Putting It Into Practice

It wasn't until his team won the Super Bowl that Ravens Coach Brian Billick knew his theory of leadership was correct.

May 14, 2001|By Kevin Cowherd

IN AN elegant upstairs ballroom at the Renaissance Harborplace Hotel, Brian Billick is speaking to a rapt audience from First Financial Group, most of whom seem to be thinking the same thought:

When I die, I want to come back as a Super Bowl-winning coach.

At the podium, Billick looks like his days of buying off-the-rack are long gone: A rich-looking charcoal suit draped over his 6-foot-5 frame falls just so at the cuffs and heels.

On a table to his right is the gleaming Vince Lombardi Trophy, which half of Baltimore has touched since the Ravens brought it home from Tampa in January. On the big screen to his left, they've just shown an introductory film of the Ravens coach so stirring that if it were Billick vs. O'Malley for mayor in this room right now, the Irish guy gets crushed.

Clearly, when you win the Super Bowl, doors don't just open for you. People will bulldoze entire buildings to bask in your aura.

But standing now before 255 heavy-hitting business people, Billick wants them to know it hasn't all been a cakewalk since the Ravens whacked the Giants four months ago.

He wants to allude to the pressure that comes with his job now. He doesn't want people feeling sorry for him - no, that's not it at all. But he wants them to know about the burden of great expectations that can weigh down an NFL coach like a piano tied to his back.

So he trots out a story he's been using on the banquet circuit this spring.

After the team's post-Super Bowl party in their Tampa hotel, he tells the audience, he finally returned to his room in the wee hours of the morning, showered, changed and went downstairs for his 7:30 a.m. news conference with the national media.

"First question they ask me," Billick tells the audience, "is: `Can you repeat?' "

He pauses for moment to let it sink in.

"Can you believe that?!" he roars. "I've only had the [trophy] 12 hours! And they're already asking me if we can do it again!"

The audience laughs and nods knowingly.

A guy at the next table whispers: "I'd still trade places with him."

Everyone nods at this, too.

A few hours earlier, relaxing in the hotel's lobby bar, Billick talks about how his life has changed since "Super Bowl-winning coach" became permanently affixed to his name.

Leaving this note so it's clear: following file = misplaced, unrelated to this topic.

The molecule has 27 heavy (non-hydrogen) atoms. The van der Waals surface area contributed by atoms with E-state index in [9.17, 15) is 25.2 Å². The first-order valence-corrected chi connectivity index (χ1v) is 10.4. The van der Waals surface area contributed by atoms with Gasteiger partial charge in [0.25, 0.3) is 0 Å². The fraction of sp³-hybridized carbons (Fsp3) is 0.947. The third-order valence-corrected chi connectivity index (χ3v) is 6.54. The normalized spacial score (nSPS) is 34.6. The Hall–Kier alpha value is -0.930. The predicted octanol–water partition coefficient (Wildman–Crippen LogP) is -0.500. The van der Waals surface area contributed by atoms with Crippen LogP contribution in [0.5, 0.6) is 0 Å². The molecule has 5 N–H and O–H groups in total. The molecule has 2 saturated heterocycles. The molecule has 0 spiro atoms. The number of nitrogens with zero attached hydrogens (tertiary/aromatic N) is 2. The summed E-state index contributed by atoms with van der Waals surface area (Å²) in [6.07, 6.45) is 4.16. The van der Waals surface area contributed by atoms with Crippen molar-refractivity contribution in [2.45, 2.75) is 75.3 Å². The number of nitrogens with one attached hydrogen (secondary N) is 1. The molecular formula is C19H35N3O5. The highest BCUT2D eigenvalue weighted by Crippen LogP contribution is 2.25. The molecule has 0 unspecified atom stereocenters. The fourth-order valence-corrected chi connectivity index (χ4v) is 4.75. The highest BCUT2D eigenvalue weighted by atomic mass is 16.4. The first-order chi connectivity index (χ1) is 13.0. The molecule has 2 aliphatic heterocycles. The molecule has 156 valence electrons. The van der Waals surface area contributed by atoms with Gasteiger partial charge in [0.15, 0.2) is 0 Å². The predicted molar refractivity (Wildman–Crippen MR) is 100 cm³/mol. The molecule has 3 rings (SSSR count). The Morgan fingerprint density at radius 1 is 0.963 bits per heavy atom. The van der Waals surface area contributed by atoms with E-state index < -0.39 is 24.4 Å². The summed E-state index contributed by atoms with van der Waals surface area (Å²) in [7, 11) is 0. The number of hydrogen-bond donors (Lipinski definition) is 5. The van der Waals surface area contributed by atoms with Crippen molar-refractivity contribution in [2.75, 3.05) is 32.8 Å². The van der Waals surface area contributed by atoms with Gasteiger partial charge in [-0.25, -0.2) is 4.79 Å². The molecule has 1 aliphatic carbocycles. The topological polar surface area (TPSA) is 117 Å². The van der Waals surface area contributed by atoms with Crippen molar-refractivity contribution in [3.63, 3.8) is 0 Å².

A trip to the convenience store now takes 35 minutes as he wades through knots of well-wishers and autograph-seekers.

His price for speaking engagements has jumped to $25,000 a pop (although First Financial booked this gig last year and got him at his pre-Super Bowl price).

And he's also coming out with a motivational book, due in stores later this month, which is the main reason I've been following him around like a stalker.

The book is called "Competitive Leadership: Twelve Principles for Success" (Triumph Books, $24.95), co-written with James A. Peterson, a sports-book guru. (Half of Billick's profits will go to the Baltimore-based Living Classrooms Foundation, a non-profit educational program for disadvantaged and at-risk youth.)

Leadership, Billick says, is something that's fascinated him his whole life. For years he's devoured books on the subject, among them John Wooden's "Beyond Success: The 15 Secrets to Effective Leadership and Life," Duke basketball coach Mike Krzyzewski's "Leading with the Heart," and Noel M. Tichy's "The Leadership Engine: How Winning Companies Build Leaders at Every Level."

"No matter where I go and who I talk to, the qualities of leadership seem to be what people are most interested in," Billick says. "However you term it - decision-making, crisis-management, team-building, goal-setting - these are all elements of leadership."

Billick says he's been collecting inspirational quotes - this is a guy who could work Mark Twain, Sun Tzu and Vince Lombardi into the same sentence - and gathering research material on leadership for years. He says he actually started putting the book in place his first season with the Ravens, in 1999.

"When I took this job, I [thought] `I'm gonna win me a Super Bowl,' " he says. "And I want to be ready [with a book] when I do."

Actually, Billick and Peterson were considering launching the book even if the Ravens' storybook season had ended with the AFC title. But as soon as the Ravens won the NFL championship, it was a no-brainer; again, there's nothing like slapping "Super Bowl-winning coach" atop a book jacket, especially if it's a motivational book.

At this point in the conversation, I feel compelled to point out to Billick that the bookstores are bursting with motivational books. You could wallpaper an entire sub-division with the contents of the self-help section in one Barnes & Noble alone.

So how's your book different from all the other motivational junk on the market? I ask.

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